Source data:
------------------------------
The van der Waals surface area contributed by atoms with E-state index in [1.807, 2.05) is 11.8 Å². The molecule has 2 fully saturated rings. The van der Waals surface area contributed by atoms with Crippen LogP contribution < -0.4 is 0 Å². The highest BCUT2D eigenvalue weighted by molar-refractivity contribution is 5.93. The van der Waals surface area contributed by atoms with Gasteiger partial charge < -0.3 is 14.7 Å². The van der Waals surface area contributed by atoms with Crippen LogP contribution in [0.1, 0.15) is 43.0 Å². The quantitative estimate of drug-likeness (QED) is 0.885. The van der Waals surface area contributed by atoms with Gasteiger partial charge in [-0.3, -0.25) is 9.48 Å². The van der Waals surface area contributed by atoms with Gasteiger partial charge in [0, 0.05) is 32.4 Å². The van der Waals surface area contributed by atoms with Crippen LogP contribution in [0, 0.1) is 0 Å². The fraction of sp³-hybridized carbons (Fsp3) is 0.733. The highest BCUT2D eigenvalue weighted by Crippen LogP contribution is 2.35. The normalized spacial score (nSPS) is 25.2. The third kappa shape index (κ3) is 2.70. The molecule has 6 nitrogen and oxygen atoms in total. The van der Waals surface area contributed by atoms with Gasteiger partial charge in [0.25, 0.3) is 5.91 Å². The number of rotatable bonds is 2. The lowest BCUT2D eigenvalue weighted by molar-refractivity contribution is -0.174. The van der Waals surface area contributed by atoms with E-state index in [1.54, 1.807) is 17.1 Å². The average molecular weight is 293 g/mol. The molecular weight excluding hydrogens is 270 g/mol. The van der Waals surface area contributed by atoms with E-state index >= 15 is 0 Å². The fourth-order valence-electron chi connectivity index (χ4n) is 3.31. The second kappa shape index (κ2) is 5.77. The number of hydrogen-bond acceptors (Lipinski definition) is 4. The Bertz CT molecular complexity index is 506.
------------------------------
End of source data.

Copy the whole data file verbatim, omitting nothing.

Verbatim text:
The van der Waals surface area contributed by atoms with E-state index in [1.807, 2.05) is 11.8 Å². The molecule has 2 fully saturated rings. The van der Waals surface area contributed by atoms with Crippen LogP contribution < -0.4 is 0 Å². The highest BCUT2D eigenvalue weighted by molar-refractivity contribution is 5.93. The van der Waals surface area contributed by atoms with Gasteiger partial charge < -0.3 is 14.7 Å². The van der Waals surface area contributed by atoms with Crippen LogP contribution in [0.1, 0.15) is 43.0 Å². The quantitative estimate of drug-likeness (QED) is 0.885. The van der Waals surface area contributed by atoms with Gasteiger partial charge in [-0.3, -0.25) is 9.48 Å². The van der Waals surface area contributed by atoms with Gasteiger partial charge in [0, 0.05) is 32.4 Å². The van der Waals surface area contributed by atoms with Crippen LogP contribution in [0, 0.1) is 0 Å². The fraction of sp³-hybridized carbons (Fsp3) is 0.733. The highest BCUT2D eigenvalue weighted by Crippen LogP contribution is 2.35. The normalized spacial score (nSPS) is 25.2. The third kappa shape index (κ3) is 2.70. The molecule has 6 nitrogen and oxygen atoms in total. The van der Waals surface area contributed by atoms with Gasteiger partial charge in [0.25, 0.3) is 5.91 Å². The number of rotatable bonds is 2. The lowest BCUT2D eigenvalue weighted by molar-refractivity contribution is -0.174. The van der Waals surface area contributed by atoms with E-state index in [1.54, 1.807) is 17.1 Å². The average molecular weight is 293 g/mol. The molecular weight excluding hydrogens is 270 g/mol. The van der Waals surface area contributed by atoms with E-state index >= 15 is 0 Å². The fourth-order valence-electron chi connectivity index (χ4n) is 3.31. The second kappa shape index (κ2) is 5.77. The number of hydrogen-bond acceptors (Lipinski definition) is 4. The Bertz CT molecular complexity index is 506.